‘Admission’ Is Worth the Price

Review of Admission, Directed by Paul Weitz

College admissions: the final test of the helicopter parent. While it was no Deerfield or Andover, my college prep school career began with a meeting about college preparation the first month of freshman year and ended with a wall of paper stars announcing mine and my classmates’ acceptances to elite universities, mostly on the East Coast. My parents were helpful but mercifully not overbearing compared to many of my peers’. While some parents called teachers incessantly and had weekly meetings with college counselors, my parents gave their helpful advice and let me work out my applications with fear and a good bit of trembling.

It is with these fond memories I attended the new college- and parent-centric comedy, Admission. Tina Fey stars as Portia Nathan, an admissions counselor at Princeton University who relishes telling her eager applicants that there is no secret formula for getting into the elite school which, unfortunately, had just fallen from number one to number two in the US News and World Report rankings. She has worked in the admissions office for sixteen years since her own graduation from Dartmouth. She has also spent ten of those years living in comfortable complacency with the chair of the English Department, Mark, played by Michael Sheen—rrecalling what a long-term relationship between 30 Rock’s Liz Lemon and Michael Sheen’s character, Wesley Snipes, would have looked like. Portia gets an unexpected call from John Pressman (Paul Rudd), headmaster of the New Quest School, who encourages her to visit his unorthodox, un-Princeton-like campus to talk to his students. Portia’s drive to drum up more applications (and boost Princeton’s falling ranking) sends her to the rural school not far from her mother’s house. The students are indeed unorthodox: they question the whole “corporate system” of college applications—quite the contrast to the montage of eager uniformed boarding school students we were treated to earlier. But one student, Jeremiah Balakian, gives her a chance. And John, who we learn was in Portia’s class at Dartmouth, later reveals that he thinks Jeremiah is her son that she gave up after getting pregnant in college.

Admission was surprisingly heavy for a movie billed as a rom-com. While it was indeed quite funny and clever, the driving theme was parenthood and what makes for a meaningful life. The movie opens with a voiceover from Portia about millennial parents’ eager posturing to get their organically fed children into Princeton. What follows are several parent-child relationships thrown into relief. Portia’s mother, played by the delightful Lily Tomlin, was a second wave feminist who authored a book entitled The Masculine Myth. She relishes subverting the “mother-daughter” dynamic she scolds Portia for trying to maintain, demanding she call her “Suzanna” instead of Mom. We learn Portia’s father is an anonymous man Suzanna was intimate with on a train, without bothering to learn his name. As a result of her mother’s slavery to her ideology, Portia describes her upbringing as “raised by wolf, singular.”

John Pressman, the head of New Quest School, provides another study in parenting. John had adopted a son, Nelson, while working with the poor in Uganda. Portia teasingly and somewhat incredulously describes him as “a single dad traveling the world doing good.” His parenthood is tested by John’s desire to run away from his own blue-blazered upbringing by traveling the world—something Nelson, a sixth grader, has grown tired of, instead preferring Portia’s “normal boring adult” life of stability.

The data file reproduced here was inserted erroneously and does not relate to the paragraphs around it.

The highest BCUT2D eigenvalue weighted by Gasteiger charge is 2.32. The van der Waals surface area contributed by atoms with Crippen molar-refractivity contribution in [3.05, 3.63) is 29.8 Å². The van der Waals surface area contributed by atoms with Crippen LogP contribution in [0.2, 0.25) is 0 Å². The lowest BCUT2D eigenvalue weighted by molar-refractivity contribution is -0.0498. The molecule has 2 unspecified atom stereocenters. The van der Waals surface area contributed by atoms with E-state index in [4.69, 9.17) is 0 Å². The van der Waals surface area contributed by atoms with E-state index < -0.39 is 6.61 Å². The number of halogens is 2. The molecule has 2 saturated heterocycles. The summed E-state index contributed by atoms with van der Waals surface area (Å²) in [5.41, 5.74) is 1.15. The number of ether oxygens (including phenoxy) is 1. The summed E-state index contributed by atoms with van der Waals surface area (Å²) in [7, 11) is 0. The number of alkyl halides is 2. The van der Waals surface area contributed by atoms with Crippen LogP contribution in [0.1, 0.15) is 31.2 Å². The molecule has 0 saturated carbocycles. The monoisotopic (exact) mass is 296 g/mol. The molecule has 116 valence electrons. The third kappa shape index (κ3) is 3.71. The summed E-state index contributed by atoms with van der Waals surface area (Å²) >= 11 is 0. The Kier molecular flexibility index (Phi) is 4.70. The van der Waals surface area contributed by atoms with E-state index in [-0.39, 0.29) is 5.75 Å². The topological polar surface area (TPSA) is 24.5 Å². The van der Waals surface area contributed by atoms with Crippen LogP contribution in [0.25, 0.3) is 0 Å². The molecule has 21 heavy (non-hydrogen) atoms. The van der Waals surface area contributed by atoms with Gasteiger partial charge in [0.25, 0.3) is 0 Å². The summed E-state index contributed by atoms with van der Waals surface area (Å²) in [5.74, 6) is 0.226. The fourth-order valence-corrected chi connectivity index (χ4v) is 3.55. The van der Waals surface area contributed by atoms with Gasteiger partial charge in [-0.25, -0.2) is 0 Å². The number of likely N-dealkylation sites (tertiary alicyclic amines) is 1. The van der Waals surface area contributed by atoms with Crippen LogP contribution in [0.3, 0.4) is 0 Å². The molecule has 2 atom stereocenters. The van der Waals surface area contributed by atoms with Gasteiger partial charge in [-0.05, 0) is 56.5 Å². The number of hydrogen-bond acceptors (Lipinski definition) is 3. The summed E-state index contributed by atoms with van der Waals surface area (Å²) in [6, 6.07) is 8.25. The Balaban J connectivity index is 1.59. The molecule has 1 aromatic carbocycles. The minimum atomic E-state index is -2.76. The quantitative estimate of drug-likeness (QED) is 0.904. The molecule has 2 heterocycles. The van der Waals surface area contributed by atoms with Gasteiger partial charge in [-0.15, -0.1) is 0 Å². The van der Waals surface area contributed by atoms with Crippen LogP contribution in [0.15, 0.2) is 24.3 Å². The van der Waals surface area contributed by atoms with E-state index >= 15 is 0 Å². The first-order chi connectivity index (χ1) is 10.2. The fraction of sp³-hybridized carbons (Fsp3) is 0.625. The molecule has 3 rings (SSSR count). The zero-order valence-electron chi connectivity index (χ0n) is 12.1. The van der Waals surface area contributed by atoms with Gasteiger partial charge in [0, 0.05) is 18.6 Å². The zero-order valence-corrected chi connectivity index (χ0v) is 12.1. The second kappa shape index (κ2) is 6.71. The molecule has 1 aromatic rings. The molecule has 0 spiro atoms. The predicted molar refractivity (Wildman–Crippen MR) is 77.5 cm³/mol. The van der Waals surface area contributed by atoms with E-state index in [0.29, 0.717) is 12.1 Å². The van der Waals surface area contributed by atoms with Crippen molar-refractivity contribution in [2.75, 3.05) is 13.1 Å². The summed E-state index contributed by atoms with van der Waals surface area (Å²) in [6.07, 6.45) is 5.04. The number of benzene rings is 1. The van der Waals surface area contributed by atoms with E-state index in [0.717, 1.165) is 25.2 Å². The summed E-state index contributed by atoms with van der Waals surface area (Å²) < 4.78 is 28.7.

And, of course, the plot revolves around the effect on Portia’s character of the revelation that Jeremiah might be her son. Jeremiah is a strange kid, adopted by parents who did not go to college and who run a minimart. He almost failed out of high school, but had stellar test scores and wanted “nothing more in life than to be an autodidact,” leading John to call him a “prodigy.” Portia immediately falls for him upon learning he may be her son. She encourages him to apply to Princeton and somewhat illegally gives him (and John—her budding romantic partner after her relationship with Mark goes sour amidst a barrage of “loyal companion” dog metaphors and the entrance of a seductive Virginia Woolf scholar) advice on the admissions process. She sacrifices almost everything for Jeremiah, even forgetting the standard protocol for calling Princeton hopefuls “applicants” instead of “children” as her rival in the office points out. In a climax of the film, Portia explains that Jeremiah “was a lost kid, and then he was found.”

The parenting theme makes the movie much deeper than the posters may suggest. I was expecting to walk out of the film recommending it simply because I find Tina Fey delightful, but was surprised to find a real message about love and sacrifice at its heart. As even the unredeemed parent knows, love is sacrifice. The parents in the movie all learn this in their own way. They give up their dreams or admit their failings for the sake of their children. “Greater love has no one than this, that a man lay down his life for his friends.” (John 15:13) Admission is not just about the strings parents may pull to attempt to coerce their children into the Ivy League school of their dreams, but about the real choices parenthood involves.

 


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